Soldier of Finance is a guide to the basics of personal finance, but what makes it unique are the analogies throughout the book to real soldiering. The author, Jeff Rose, is a Certified Financial Planner and an Iraq combat veteran, as well as a personal finance writer and blogger who publishes Good Financial Cents. So he’s well-qualified to make those analogies.
Soldier of Finance is a solid introduction to personal finance. All of the basics are covered, included budgeting, saving, debt, and investing. And while the analogies of a soldier’s training to one’s financial plan might be hokey at times, Rose generally does a great job of showing how the two are actually quite similar. For example, he compares one’s credit score to a soldier’s roster number – and the comparison works, because both numbers are used for identification, albeit for totally different reasons. Your credit score identifies you as credit-worthy (or not) to prospective lenders, while a soldier’s roster number is basically his name.
Each section of the book has a similar pattern: Rose introduces a military concept, and then introduces its corresponding personal finance concept. After explaining the personal finance concept and why it’s important, Rose suggests some actionable steps. The steps are contained in a “Go/No Go” list, another military tie-in. This one is a little poorly executed, in that you simply check “Go” or “No Go,” which doesn’t convey the imperative need to take action. But the idea of outlining steps you can and should take is a good one. Finally, each section ends with a quick summary – so once you’ve read the book, it’s easy to go back and get a quick refresher on those points that particularly apply to you.
The best part of the book are the personal anecdotes – mostly from Rose, who talks not just about his experience in the military, but also about his own financial mistakes and successes. There are also some anecdotes from third parties, including some you might recognize if you follow personal finance blogs.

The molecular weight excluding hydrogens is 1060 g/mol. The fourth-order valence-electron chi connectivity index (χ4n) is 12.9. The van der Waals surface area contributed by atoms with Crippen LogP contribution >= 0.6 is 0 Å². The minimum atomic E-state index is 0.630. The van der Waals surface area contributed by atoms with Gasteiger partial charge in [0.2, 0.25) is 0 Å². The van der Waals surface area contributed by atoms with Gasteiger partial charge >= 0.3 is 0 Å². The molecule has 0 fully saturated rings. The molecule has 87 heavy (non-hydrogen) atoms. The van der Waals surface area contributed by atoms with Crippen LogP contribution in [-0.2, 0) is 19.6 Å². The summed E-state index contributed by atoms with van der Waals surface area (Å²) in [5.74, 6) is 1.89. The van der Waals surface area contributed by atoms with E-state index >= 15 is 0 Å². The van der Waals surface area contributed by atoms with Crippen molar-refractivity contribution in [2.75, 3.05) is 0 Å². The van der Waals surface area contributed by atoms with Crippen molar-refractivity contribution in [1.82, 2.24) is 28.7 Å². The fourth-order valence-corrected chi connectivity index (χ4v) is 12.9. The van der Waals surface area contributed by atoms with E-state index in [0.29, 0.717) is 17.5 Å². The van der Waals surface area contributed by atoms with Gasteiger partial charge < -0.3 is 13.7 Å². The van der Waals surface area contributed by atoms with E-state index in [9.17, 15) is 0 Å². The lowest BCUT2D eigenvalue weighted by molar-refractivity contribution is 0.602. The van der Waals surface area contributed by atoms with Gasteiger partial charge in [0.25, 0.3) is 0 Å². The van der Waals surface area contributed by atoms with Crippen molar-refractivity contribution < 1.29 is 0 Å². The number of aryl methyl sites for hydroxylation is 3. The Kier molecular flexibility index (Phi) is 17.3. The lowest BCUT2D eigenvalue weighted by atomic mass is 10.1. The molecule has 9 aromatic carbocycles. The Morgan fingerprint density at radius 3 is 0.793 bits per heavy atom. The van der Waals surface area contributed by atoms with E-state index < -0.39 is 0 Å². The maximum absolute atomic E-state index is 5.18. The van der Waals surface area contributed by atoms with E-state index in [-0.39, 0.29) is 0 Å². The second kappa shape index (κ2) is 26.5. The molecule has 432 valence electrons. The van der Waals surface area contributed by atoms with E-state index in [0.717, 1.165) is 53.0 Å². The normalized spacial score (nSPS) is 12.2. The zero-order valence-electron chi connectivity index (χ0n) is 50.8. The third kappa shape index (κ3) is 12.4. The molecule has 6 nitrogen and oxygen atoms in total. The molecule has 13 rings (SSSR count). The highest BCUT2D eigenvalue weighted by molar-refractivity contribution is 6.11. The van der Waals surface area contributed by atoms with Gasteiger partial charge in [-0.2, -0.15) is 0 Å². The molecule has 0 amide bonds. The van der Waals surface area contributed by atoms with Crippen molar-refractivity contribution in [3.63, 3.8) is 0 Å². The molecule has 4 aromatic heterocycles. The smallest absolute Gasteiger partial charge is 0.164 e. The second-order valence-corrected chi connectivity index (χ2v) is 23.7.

If you’re fairly savvy when it comes to personal finance, you probably won’t learn much that’s new in Solider of Finance. But you just might pick up a tip or two. My personal favorite is the concept of “Tactical Budgeting,” which is analogized to the military’s “Sensitive Items Report.” Rose describes the Sensitive Items Report in detail, but in a nutshell, it’s a checklist of all important gear. He explains that he and his squad constantly went over the Sensitive Items Report and that the repetitive checks “sucked,” but they were worth it because everything was in order when they found themselves under fire. Similarly, budgeting also sucks but a “Tactical Budget” designed to get you to your next goal is worth the trouble. I especially appreciated Rose’s idea that a “Tactical Budget” is handy at certain times, but isn’t something you need to mind on an ongoing basis if your finances are generally in order.
One thing to note about Soldier of Finance is that it is not a “get rich quick scheme.” In fact, it’s the exact opposite – a common-sense, real-world introduction and guide to getting your finances in order.